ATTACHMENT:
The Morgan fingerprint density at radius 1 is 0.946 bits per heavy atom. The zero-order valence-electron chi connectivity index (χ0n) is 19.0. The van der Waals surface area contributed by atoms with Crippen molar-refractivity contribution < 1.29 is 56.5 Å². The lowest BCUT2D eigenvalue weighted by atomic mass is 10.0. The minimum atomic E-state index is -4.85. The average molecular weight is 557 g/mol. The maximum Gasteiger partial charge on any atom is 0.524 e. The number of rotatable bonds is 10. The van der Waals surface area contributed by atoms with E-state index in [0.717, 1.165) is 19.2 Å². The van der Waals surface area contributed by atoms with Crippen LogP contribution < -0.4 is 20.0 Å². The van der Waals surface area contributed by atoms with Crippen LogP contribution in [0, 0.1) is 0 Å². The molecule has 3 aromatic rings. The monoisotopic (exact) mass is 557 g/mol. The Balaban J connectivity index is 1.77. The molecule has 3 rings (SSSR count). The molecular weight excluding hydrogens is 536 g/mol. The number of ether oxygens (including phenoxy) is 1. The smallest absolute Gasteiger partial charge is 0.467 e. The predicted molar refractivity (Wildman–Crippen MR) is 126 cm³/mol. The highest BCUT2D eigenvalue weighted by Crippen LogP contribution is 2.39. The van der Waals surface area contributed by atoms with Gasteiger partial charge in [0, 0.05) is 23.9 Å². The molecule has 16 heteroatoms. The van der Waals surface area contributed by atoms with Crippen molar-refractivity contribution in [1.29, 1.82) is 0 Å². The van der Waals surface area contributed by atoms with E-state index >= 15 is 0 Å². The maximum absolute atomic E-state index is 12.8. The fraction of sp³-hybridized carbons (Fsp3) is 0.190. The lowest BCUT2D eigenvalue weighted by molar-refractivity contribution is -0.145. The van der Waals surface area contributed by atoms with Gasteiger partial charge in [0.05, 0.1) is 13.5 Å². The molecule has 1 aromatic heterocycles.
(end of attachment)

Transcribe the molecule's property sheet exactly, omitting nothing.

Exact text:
The Morgan fingerprint density at radius 1 is 0.946 bits per heavy atom. The zero-order valence-electron chi connectivity index (χ0n) is 19.0. The van der Waals surface area contributed by atoms with Crippen molar-refractivity contribution < 1.29 is 56.5 Å². The lowest BCUT2D eigenvalue weighted by atomic mass is 10.0. The minimum atomic E-state index is -4.85. The average molecular weight is 557 g/mol. The maximum Gasteiger partial charge on any atom is 0.524 e. The number of rotatable bonds is 10. The van der Waals surface area contributed by atoms with E-state index in [0.717, 1.165) is 19.2 Å². The van der Waals surface area contributed by atoms with Crippen LogP contribution < -0.4 is 20.0 Å². The van der Waals surface area contributed by atoms with Crippen LogP contribution in [0, 0.1) is 0 Å². The molecule has 3 aromatic rings. The monoisotopic (exact) mass is 557 g/mol. The Balaban J connectivity index is 1.77. The molecule has 3 rings (SSSR count). The molecular weight excluding hydrogens is 536 g/mol. The number of ether oxygens (including phenoxy) is 1. The smallest absolute Gasteiger partial charge is 0.467 e. The predicted molar refractivity (Wildman–Crippen MR) is 126 cm³/mol. The highest BCUT2D eigenvalue weighted by Crippen LogP contribution is 2.39. The van der Waals surface area contributed by atoms with Gasteiger partial charge in [0, 0.05) is 23.9 Å². The molecule has 16 heteroatoms. The van der Waals surface area contributed by atoms with Crippen molar-refractivity contribution in [1.29, 1.82) is 0 Å². The van der Waals surface area contributed by atoms with E-state index >= 15 is 0 Å². The maximum absolute atomic E-state index is 12.8. The fraction of sp³-hybridized carbons (Fsp3) is 0.190. The lowest BCUT2D eigenvalue weighted by molar-refractivity contribution is -0.145. The van der Waals surface area contributed by atoms with Gasteiger partial charge in [0.05, 0.1) is 13.5 Å². The molecule has 1 aromatic heterocycles.